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Business Deductions You May Not Know About


If you can document reasons for unusual business expenses used to benefit your business, you can generally deduct them from your business income. A bodybuilder, for example, got approval to deduct the body oil he used in competition. What can you deduct?

A valid write-off is any expense incurred in the production of income. Keeping good records and realizing when expenses have a legitimate business purpose are key. Go beyond collecting receipts: If you hire a teenager as an employee, document his or her duties and hours. On parking and toll receipts, write your destination and business reason for the road trip.

New business owners don't realize that the expenses that got their business off the ground can be deducted once the business starts. Expenses incurred beforehand might include a continuing education course, a lunch with a future client or a previously purchased computer that is now a home-office workhorse. You can elect to deduct up to $5,000 of business start-up costs and $5,000 of organizational costs, with the rest amortized. The hitch: There need to be adequate records. Keep a logbook in the car to ensure proper documentation of driving mileage. 

The reimbursements you provide your own employees are deductible. This is true for expenses related to work, such as gas, meals, hotel accommodations, tips, transportation and even baggage fees. To claim such a deduction, a business needs to have an accountable plan that shows how reimbursed expenses were actually business-related. Among other deductions to consider:

  • Looking for work. The cost of finding a new job can be high. If you're looking for a job in your field and you itemize deductions, document those that exceed 2 percent of your gross income; any over that threshold can be deducted. Remember that costs add up quickly. Consider the mileage you put on your car when driving to interviews and the cost of printing resumes.
  • Self-employed Social Security. You have to pay 15.3 percent of your income for Social Security and Medicare taxes — the portions ordinarily paid by both employee and employer. But here's one small consolation: You get to take a deduction on your income taxes.
  • Health insurance premiums. Medical expenses can blow any budget, but to be deducted, they have to a certain percentage of your adjusted gross income. However, if you're self-employed and responsible for your own health insurance coverage, you can deduct 100 percent of your premium cost. That gets taken off your adjusted gross income rather than becoming an itemized deduction.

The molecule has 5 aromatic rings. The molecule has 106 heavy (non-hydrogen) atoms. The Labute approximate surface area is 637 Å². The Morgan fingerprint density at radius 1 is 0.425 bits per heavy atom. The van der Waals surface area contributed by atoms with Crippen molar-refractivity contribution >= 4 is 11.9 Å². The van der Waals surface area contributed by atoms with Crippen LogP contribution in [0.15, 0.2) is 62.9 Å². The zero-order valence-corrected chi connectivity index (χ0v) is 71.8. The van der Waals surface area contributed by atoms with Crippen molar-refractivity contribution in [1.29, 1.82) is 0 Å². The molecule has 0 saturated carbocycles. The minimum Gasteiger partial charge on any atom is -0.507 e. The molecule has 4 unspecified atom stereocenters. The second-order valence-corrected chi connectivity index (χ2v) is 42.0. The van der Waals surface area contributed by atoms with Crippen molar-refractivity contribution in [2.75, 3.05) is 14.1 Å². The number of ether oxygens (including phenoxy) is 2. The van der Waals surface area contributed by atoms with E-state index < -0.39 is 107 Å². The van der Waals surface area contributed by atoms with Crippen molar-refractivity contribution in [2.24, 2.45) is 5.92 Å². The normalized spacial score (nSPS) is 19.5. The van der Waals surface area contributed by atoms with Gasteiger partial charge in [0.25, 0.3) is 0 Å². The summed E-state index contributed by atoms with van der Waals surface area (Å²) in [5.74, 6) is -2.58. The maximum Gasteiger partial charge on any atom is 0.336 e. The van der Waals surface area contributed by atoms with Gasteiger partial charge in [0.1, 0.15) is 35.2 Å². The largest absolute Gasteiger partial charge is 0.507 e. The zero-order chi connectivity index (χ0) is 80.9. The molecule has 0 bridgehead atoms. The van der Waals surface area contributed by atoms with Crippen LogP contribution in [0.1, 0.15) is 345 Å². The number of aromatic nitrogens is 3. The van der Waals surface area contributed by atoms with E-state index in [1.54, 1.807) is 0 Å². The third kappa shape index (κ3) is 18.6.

• Tax savings for teachers. When K-12 educators reach into their own pockets to purchase items needed for classrooms, they are allowed to deduct $250 for materials. This gets subtracted from income and can be taken advantage of even without itemization.
  • Education and training for employees. 
  • Exhibits for publicity. 
  • Investment advice and fees.

Upload receipts to an app like Hubdoc, which turns financial documents into digital files that are easy to store. Open a separate account for business deposits and expenses. Keep business expenses separate from personal expenses — the biggest audit flag is raised when they are comingled.

Of course, these are just the basics. There may be exceptions and special provisions, and the laws and regulations can change year from year. Your best bet is to think in the long term and work with a tax professional to come up with strategies for where you are today and where you may be five years from now. Project your financial life out so you can maximize your deductions and refunds, and minimize your taxes.

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Our firm provides the information in this e-newsletter for general guidance only, and does not constitute the provision of legal advice, tax advice, accounting services, investment advice, or professional consulting of any kind. The information provided herein should not be used as a substitute for consultation with professional tax, accounting, legal, or other competent advisers. Before making any decision or taking any action, you should consult a professional adviser who has been provided with all pertinent facts relevant to your particular situation. Tax articles in this e-newsletter are not intended to be used, and cannot be used by any taxpayer, for the purpose of avoiding accuracy-related penalties that may be imposed on the taxpayer. The information is provided "as is," with no assurance or guarantee of completeness, accuracy, or timeliness of the information, and without warranty of any kind, express or implied, including but not limited to warranties of performance, merchantability, and fitness for a particular purpose.
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